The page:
While overall income inequality may have been relatively stable over the last two decades, it appears to be increasing in Auckland (and perhaps in our other big urban centres).
This column honours Bob Chapman (1922-2004), professor of Political Studies at the University of Auckland, remembered for his mentoring of many students including Helen Clark. He was an early New Zealand social scientist who did not just study elections but used the results to explore the social development of New Zealand.
In particular, in a 1962 Landfall article* he argued that New Zealand’s egalitarian society would be stressed by urbanisation. Over 50 years later I am going to report some evidence for his prediction; not just anecdotes – we all have those – but statistics. As you might expect, Bob was not quite right, but he was prescient.
This column is conversational, not clouded by the impenetrable rigours of academia. My conversation is based on a chapter by Omonlyi Alimi, David Mare and Jacques Poot, ‘Income Inequality in New Zealand Regions’, in a recent book.**
The only available data to assess regional income inequality is gross income (market income plus benefits before-tax) reported in the New Zealand Population Census since 1981. It is not an ideal measure because it leaves out housing. Moreover, the researchers report only the figures for adult males. Excluding females means the measure is not comprehensive, but it avoids the complications of women’s unpaid work. It will serve for our purposes.
It has long been known that average incomes differ by region – I reported on this in 1983*** – so I shall largely skip over this. For the record, in 2013 Wellington has the highest average incomes – about 15 percent above the national average, while Northland is 20 percent below it. Auckland was 9 percent above. A major factor examining the difference is different regional industrial structures; Te Awamutu does not have the large financial sector that Auckland has.
The new insights from the research is the income distribution within regions; The researchers find a familiar story for the whole of the economy. Gross-income inequality – measured in a number of different ways – was roughly constant from (census years) 1981 to 1991 and from 1996 to 2013. There is a marked jump in inequality between 1991 and 1996. This is the result of the benefit cuts and (probably) the liberalisation of the labour market (the Employments Contracts Act) which took place shortly after the 1991 Census. (The familiar indicators which also show a big increase before 1991 are after-tax with the big inequality-driving tax-change in the late 1980s. This study uses a before-tax measure.)
To avoid the impact of the benefit cuts, which do not seem to have had a differential regional impact, I focus on the 1996 to 2013 period. The basic conclusion is that, with one or (possibly) two exceptions, there is not a lot of differences in the internal income inequality among the different region. In general, too, the degree of inequality within each region is similar to the overall inequality in New Zealand.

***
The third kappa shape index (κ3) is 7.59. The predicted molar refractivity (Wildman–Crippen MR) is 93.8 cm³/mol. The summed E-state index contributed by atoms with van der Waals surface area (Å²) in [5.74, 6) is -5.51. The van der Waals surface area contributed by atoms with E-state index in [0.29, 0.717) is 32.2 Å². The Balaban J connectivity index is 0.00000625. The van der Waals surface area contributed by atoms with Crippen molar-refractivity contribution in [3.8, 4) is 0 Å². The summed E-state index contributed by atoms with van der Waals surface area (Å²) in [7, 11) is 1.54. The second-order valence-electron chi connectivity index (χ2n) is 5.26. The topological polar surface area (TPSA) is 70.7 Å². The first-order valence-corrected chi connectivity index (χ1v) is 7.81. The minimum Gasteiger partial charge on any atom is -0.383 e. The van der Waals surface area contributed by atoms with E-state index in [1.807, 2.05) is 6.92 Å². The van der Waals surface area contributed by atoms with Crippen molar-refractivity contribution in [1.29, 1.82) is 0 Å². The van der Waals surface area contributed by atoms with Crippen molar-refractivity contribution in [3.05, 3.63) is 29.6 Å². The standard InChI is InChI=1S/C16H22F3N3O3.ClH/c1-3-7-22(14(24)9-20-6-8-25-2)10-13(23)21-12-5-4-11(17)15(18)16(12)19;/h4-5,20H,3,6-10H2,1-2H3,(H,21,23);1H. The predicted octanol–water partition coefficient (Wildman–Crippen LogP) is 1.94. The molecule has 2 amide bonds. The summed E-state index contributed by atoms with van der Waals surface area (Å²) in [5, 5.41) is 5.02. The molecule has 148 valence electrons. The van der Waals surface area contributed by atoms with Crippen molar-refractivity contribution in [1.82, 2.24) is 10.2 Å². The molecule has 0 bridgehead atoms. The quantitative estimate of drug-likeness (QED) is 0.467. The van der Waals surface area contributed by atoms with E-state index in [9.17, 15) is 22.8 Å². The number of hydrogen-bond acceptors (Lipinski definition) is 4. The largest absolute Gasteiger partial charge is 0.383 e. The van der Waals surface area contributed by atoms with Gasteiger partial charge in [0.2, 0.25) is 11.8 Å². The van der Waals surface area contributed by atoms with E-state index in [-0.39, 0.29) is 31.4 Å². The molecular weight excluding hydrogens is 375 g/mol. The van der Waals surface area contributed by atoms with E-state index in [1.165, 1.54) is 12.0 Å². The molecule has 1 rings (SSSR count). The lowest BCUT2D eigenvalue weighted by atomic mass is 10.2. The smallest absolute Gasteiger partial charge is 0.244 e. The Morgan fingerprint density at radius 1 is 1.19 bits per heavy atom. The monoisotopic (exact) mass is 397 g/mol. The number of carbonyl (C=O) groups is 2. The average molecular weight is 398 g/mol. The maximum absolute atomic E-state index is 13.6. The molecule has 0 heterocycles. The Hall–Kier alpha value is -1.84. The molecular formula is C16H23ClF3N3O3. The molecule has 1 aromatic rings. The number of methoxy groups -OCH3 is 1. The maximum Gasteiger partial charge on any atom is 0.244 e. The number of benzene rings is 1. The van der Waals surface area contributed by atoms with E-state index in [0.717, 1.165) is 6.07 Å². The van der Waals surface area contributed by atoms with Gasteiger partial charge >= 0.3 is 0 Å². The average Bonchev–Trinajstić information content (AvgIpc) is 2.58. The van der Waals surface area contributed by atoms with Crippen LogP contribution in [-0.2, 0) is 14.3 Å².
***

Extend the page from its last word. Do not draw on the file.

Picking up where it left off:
(I have suppressed a long discussion on the minor variations, the problems of measurement error and the statistical tests I have done to give me some confidence in this assessment.)
The exception is Auckland. On the whole, in 1996 its income inequality looks much like other regions. But by 2013 it is evidently an outlier. That means that income inequality has risen in Auckland even if it has not risen elsewhere and it is now out of line with (just about) everywhere else. (Again I’ve suppressed the details.) Our largest urban centre has become more unequal in recent years even if the nation is not.
The sharpest rise in Auckland (income) inequality appears to be a growing gap between the middle and bottom incomes although top incomes are growing faster than middle incomes but not quite as rapidly. This has not been characteristic of elsewhere in New Zealand. Note this is not directly the effect of the Auckland housing boom; were we able to incorporate the implicit incomes from owning your own homes the inequality would probably be rising even more.
What about the other large urban centres? The definitions of regions do not quite correspond to cities. Wellington’s region contains a bit of rural Wairarapa. Even so, if you squint you can see a similar pattern to Auckland – rising internal inequality to above the typical regional level but not as much. Were there no Auckland, Wellington would be the outlier region.
We might expect a similar story for Christchurch. However, its region includes rural Canterbury and Timaru. Moreover, the urban boundaries have changed because of the Canterbury earthquakes. I can but report that income inequality in the Canterbury region looks much like the rest of New Zealand excluding Auckland (and possibly Wellington). It is both near the average and hasn’t changed much.
What do these statistical results mean? Oh, we do need Bob Chapman.
Here is my guess. The rising income inequality in Auckland and in Wellington (probably) and Christchurch (possibly) presages a different New Zealand, a less egalitarian New Zealand much as Bob expected. Perhaps a little later than he predicted, although arguably the processes were going on earlier but could not be statistically detected.
Will the different New Zealand be a better or worse New Zealand, and in what ways? I am sorry we have not Bob to help us think the answer through. We shall have to do it ourselves.
* R. Chapman (1962) ‘New Zealand since the War (8)' Landfall (63) Vol 16, No 3, September republished in E. McLeay (ed) New Zealand Politics and Social Patterns: Selected Works by Robert Chapman
** P. Spoonley (2016) Rebooting the Regions.
*** B. Easton (1983) Income Distribution in New Zealand.